PK Grills PK360: Burn Test Discussion
The PK Grills PK360 lends itself to multiple forms of cooking: Dirrect, Indirect-Low (1 heat source) and Indirect-High (2 heat sources). This experiment only explored indirect-low. However, I have grilled some steaks and burgers on this BBQ and although I did not record the results, the food was delicious.
Taking just 2 minutes for a BBQ to settle to a temperature is exceptional. A steel stick burner or a bullet smoker can take as long as 45 minutes to level out. I estimate that this is due to the thick aluminium construction of the PK Grills PK360. Aluminium has 6 times the heat conductivity of steel which explains why it doesn’t take a long time to heat up and settle the temperature.
On the other hand, the time taken to throttle down from 400F to 275F was 25 minutes and seems like quite a long time. However, certain allowances have to be made. That is, I started the experiment with a full load of charcoal fully ablaze. Whilst this was necessary for this testing session, it is not typical of a low’n’slow cooking session. In a regular low’n’slow session I would start with a Minion or Matchstick method, so the starting point would be lower than 400F and therefore result in a quicker time to throttle down to 275F.
In answer to this, the time taken to move from 275F to 350F was just 7 minutes and this was outstanding and a much ‘fairer’ indication of the responsiveness of the grill as both the charcoal and the vents were properly settled by that stage. This would be a great advantage to teams using a PK Grills PK360 in a BBQ competition where they need to switch proteins and temperatures quickly, or at home to quickly get to a baking temperature for a yummy dessert. Fried/Not Fried Chicken is also on the cards. This result indicates that this BBQ has a wide range of applications with a minimum of fuss.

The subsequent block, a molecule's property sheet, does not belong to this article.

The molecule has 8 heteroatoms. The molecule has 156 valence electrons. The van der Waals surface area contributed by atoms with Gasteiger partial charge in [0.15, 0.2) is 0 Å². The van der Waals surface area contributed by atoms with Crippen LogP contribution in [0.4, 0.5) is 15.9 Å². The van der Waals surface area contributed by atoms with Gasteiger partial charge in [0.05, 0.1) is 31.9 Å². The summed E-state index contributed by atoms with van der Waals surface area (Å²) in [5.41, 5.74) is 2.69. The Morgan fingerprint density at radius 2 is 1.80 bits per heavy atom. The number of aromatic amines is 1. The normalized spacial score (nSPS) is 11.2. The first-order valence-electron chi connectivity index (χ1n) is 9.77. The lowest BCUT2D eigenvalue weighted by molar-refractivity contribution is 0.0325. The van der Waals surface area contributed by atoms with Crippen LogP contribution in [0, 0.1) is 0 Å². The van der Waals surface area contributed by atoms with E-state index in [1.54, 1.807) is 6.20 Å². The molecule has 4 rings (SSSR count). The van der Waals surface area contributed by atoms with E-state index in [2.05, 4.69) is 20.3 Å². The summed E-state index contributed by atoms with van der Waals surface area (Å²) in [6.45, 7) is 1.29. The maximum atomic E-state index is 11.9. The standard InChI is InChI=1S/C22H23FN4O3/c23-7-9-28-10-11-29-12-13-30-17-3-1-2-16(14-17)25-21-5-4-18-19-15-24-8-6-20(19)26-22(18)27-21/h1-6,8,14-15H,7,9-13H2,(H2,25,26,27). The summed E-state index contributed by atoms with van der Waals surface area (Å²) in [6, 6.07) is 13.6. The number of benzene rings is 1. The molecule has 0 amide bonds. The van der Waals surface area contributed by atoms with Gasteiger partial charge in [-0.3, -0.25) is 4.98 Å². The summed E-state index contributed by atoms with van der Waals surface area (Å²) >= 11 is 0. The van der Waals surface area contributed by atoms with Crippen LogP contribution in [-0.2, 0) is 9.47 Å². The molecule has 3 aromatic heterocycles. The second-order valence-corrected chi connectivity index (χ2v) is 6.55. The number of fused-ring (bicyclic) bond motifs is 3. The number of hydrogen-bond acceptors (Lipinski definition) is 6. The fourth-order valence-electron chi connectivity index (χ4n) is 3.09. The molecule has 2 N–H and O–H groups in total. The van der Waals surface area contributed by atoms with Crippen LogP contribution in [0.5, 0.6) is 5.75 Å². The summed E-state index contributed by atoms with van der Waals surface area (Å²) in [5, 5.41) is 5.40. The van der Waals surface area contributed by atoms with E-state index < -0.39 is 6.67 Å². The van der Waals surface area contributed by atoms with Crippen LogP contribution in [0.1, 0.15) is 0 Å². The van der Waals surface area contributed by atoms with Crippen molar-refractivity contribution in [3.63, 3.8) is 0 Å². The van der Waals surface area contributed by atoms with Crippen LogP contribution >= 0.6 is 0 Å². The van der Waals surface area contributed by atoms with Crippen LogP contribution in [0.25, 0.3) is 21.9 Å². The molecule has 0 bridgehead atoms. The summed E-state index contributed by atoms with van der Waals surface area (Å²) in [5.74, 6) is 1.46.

With regard to efficiency, while this experiment offers insight into how efficient the PK Grills PK360 could be, it does not offer reliable enough information to say for sure. This is because of the methods used in the experiment – starting with all the charcoal lit and then playing with the temperatures. A far more reliable method would be to start the charcoal with a Minion Method or similar, settle the BBQ at 275F (or another single temperature) and wait to see how long it took for the fire to burn out. This could be a future experiment.
The results of this experiment have clear implications for the use of the PK GrillsPK360 for Low’n’Slow Barbecue. Firstly, it’s ability to maintain low temperatures for long periods of time indicates that this unit would be good for Low’n’Slow. Secondly, the fact that specific air vents can be opened or closed to force air, heat and smoke across the meat on the grill also indicates that it would be good for Low’n’Slow.